Three benefits of attending the computing education seminars! 

2023 is shaping up to be a year full of personal development and learning opportunities at Code Club: in March we’re hosting the Clubs Conference for you; throughout the year you can join our brilliant new Code Club online event programme; and now we have a primary computing education seminar series, delivered by the Raspberry Pi Foundation.

Learning at Code Club

While you are busy running Code Clubs, researchers across the globe are committing their time to exploring how education works and how we can ensure that our practice continues to benefit young people’s learning.

The researchers at the Raspberry Pi Foundation have lined up a set of free online seminars about primary (K–5) computing teaching and learning, covering a wide range of topics in primary education.

We invite you to join in these seminars so you can hear some of the most interesting researchers out there share their learnings, and discuss with us how we all can use the researchers’ work to make a difference in our Code Clubs.

The researchers will bring their learnings, but the knowledge you have as a Code Club educator or volunteer will be what makes these seminars unique! That is why we encourage you, whatever your background, to attend and share your experience.

Seminar topics that have caught our attention include:

  • How to teach data literacy in primary education
  • Strategies for giving appropriate feedback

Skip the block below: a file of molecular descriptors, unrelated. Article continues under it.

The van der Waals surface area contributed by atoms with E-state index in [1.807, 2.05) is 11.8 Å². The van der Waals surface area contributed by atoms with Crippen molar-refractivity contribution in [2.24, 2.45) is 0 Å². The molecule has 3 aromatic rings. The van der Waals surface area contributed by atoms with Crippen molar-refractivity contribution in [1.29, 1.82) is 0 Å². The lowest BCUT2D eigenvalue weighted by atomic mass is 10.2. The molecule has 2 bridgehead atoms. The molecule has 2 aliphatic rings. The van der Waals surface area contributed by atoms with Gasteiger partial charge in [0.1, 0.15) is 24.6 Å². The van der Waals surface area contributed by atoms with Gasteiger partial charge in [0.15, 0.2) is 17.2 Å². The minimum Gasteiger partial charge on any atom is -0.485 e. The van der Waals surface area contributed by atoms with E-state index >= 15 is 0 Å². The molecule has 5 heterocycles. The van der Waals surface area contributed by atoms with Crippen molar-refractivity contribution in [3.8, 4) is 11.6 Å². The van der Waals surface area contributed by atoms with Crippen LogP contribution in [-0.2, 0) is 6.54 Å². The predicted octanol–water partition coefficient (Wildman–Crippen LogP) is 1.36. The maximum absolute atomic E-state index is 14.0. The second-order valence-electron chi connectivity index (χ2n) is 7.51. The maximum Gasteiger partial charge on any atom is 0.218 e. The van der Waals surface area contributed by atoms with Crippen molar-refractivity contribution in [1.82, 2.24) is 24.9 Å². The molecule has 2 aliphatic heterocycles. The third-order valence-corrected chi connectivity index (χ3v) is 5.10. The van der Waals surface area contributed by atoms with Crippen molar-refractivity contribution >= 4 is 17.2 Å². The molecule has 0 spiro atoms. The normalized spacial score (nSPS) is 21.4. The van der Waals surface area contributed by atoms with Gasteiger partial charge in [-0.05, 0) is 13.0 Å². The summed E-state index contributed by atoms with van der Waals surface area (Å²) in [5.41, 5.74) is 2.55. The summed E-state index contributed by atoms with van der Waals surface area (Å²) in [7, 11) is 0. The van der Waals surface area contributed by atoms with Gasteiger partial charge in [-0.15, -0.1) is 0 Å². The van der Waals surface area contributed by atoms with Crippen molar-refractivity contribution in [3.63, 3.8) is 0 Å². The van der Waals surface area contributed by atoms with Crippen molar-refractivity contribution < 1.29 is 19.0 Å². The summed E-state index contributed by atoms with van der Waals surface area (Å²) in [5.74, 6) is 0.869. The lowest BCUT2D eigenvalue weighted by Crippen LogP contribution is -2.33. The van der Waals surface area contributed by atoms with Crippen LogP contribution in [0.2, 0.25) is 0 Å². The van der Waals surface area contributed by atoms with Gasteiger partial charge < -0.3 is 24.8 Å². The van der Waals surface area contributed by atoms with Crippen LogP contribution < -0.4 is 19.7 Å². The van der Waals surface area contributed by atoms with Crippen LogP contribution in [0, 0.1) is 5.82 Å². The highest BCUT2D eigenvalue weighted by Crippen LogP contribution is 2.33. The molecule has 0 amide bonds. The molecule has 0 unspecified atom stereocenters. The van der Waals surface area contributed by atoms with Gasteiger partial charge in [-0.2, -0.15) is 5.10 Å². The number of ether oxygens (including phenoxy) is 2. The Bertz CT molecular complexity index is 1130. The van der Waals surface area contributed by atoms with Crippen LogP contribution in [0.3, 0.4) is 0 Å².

• How children learn coding through ScratchJr

The benefits of attending

Learning together is a key aspect of Code Club, and the online seminars provide you with a friendly learning environment with like-minded people from across the globe. You’ll gain valuable insights into how your youngest learners develop their computing knowledge, and you will be able to discuss with peers what this means for your Code Club in practical terms.

Expand your computer knowledge

Dr Bobby Whyte from the Raspberry Pi Foundation is the speaker of the Tuesday 7 March seminar. In the session, he will give practical examples of how primary computing can be integrated into literacy education.

Here Bobby shares three benefits you will get out of attending the seminar series: 

  1. Participating in the Raspberry Pi Foundation’s computing education seminars is a great opportunity for you to hear about the latest research topics and ideas. The seminars are open to everyone who is interested in developing their own teaching practice and learning about innovative approaches.
  1. By joining us, you have the chance to spend time with like-minded practitioners and researchers from around the world. After each seminar presentation, you get the opportunity to participate in a breakout session where you can network and share ideas and best practice from your Code Club.
  1. The seminars are a chance to engage in a lively discussion about teaching and provide the chance for you to deepen your knowledge of computing education and expand your teaching toolkit. Researchers often present innovative practices and even share lesson materials, tools, and ideas that you can use in your Code Club. I can’t wait to see you there! 

You can check out the full line-up of seminar speakers online, and sign up to receive all the latest news and to attend a seminar soon.

Impala Bridge: How Code Club is helping to bring digital making to Benin